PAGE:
Rick Jervis, Chicago Tribune: Lt. Col. Damon Arnold’s hands spin magic in this northern Iraqi city.
They unlock backs twisted from carrying too much gear and body armor. They ease stomach pains and knotted necks. Sometimes they even chase away the nightmares.
As medical director of the first aid station at Camp Freedom, headquarters for the 7,500 American troops in northern Iraq, Arnold leads a team of seven medics who treat the usual cases of dehydration, diarrhea, rashes and allergies. They also treat the wounds of soldiers returning from battle.
But his specialty has turned increasingly toward curing common combat ailments, such as hurt backs and combat fatigue, through a medley of deep-tissue massage therapy, acupressure, acupuncture, Eastern philosophy and meditation. A medical director at Mercy Hospital and Medical Center in Chicago, Arnold picked up the alternative techniques during a two-year course at the Chicago School of Massage Therapy.
Now the methods are reaping impressive results, he said, on patients ranging from infantry soldiers to civilians to Iraqi prisoners of war. Arnold has made believers out of skeptics and has become known as an unconventional doctor in an unconventional war.
“Skin is the window to the soul,” said Arnold, 47, an Illinois Army National Guardsman working with the Army’s 118th Medical Brigade attached to the 3rd Brigade, 2nd Infantry Division, also known as the Stryker Brigade.
“We concentrate so much on the longevity of life, keeping people alive, and not the quality of that life,” he said.
Holistic medicine has enjoyed a steady rise in popularity in the U.S. A recent study commissioned by the National Institutes of Health’s National Center for Complementary and Alternative Medicine showed that 36 percent of adults nationwide use some sort of “complementary and alternative medicine.” That number jumps to 62 percent when prayer is included.
But the holistic approach is still relatively unused in the U.S. military, Arnold said. He said that when he volunteered to come to Iraq in February, he wanted to try his alternative techniques on soldiers.
His first chance arrived shortly after he did in June, when a soldier visited him complaining of sharp pain in his lower back. He was an infantry soldier and had spent months jumping in and out of Strykers, the Army’s new assault vehicle, loaded with gear and body armor.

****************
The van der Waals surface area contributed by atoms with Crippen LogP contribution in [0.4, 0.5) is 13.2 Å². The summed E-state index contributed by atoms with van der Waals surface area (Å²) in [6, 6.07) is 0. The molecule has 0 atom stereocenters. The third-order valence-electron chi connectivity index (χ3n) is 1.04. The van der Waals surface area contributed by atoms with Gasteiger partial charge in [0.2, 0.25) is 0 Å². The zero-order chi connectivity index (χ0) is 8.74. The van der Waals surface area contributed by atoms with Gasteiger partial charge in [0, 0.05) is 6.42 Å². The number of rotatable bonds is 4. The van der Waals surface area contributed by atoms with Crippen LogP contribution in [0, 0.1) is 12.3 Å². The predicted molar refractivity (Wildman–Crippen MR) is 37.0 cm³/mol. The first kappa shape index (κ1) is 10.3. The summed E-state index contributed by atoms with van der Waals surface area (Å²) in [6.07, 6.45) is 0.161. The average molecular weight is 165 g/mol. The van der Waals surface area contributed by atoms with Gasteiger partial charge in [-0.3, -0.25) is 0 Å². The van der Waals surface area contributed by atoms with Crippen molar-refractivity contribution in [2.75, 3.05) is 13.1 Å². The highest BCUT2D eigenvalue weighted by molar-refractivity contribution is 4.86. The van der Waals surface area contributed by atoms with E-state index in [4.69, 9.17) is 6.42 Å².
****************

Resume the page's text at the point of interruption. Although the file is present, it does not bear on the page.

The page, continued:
Arnold said he performed shiatsu massage techniques, working pressure points from the upper to the lower spine. The next day, the soldier told him the pain was gone, said Arnold.
“He started ringing the bell,” Arnold said. “Then everyone started coming in.”
His next patient, also an infantry soldier, had abdominal pain for three years and nothing helped, Arnold said. Arnold said he applied a deep-tissue massage, coaxing a tightened groin muscle to relax. Five days later, the soldier reported no more pain, Arnold said.
Soon he was seeing more soldiers, civilians and POWs and had to put aside two days a week for massages and other alternative treatments.
Arnold said he also has treated soldiers suffering from post-traumatic stress disorder with massages, acupuncture and tips on meditation.
Originally from Brooklyn, N.Y., Arnold graduated with a degree in chemistry at Howard University in Washington before studying medicine at the University of Illinois in Chicago. While in medical school, he signed up for the Illinois National Guard to help pay his tuition, he said.
Also during medical school, Arnold said he started taking tae kwon do classes to relieve the stress of his studies. That training led him to Eastern philosophy and practice such as Zen Buddhism and meditation. The more he studied, the more his interest grew, he said.
He did his residency at Cook County Hospital and then got a master’s degree in public health at UIC. He was studying for his law degree at DePaul University, to learn more about occupational medicine and rights issues, when the first Gulf War broke out.
When he returned, he started working at Mercy Hospital and is now the director of physicians for MercyWorks, the hospital’s occupational health center. Shortly after joining Mercy, Arnold signed up for courses at the Chicago School of Massage Therapy.
In February, two months after getting a radical prostatectomy to eradicate a small tumor in his prostate, Arnold heard the Army was looking for physicians to be deployed to Iraq. He talked his doctor into signing off on his health and signed his deployment papers by March. He arrived in Mosul in June for a tour that ends in October.
“I felt like I should go,” said Arnold, who lives in Hyde Park, Ill., with his wife, Sharon Johnson-Arnold. “I didn’t want these young people coming over here with no one here for them.”
Recently, Arnold launched an hour-long show on the local Army radio station. Half the broadcast discusses theories and benefits of meditation while the other half guides soldiers through a meditation session to soothing New Age music.
Arnold said he hopes the military follows his lead and embraces alternative medicine.
He said he realizes that could take a while, though, given most of the medical community’s reluctance to accept holistic techniques.
“I could see a place for dogma. You want to have a certain sense of security,” he said. “But you still have to remain open as a scientist to new phenomena and alternate explanations for the unexplainable.”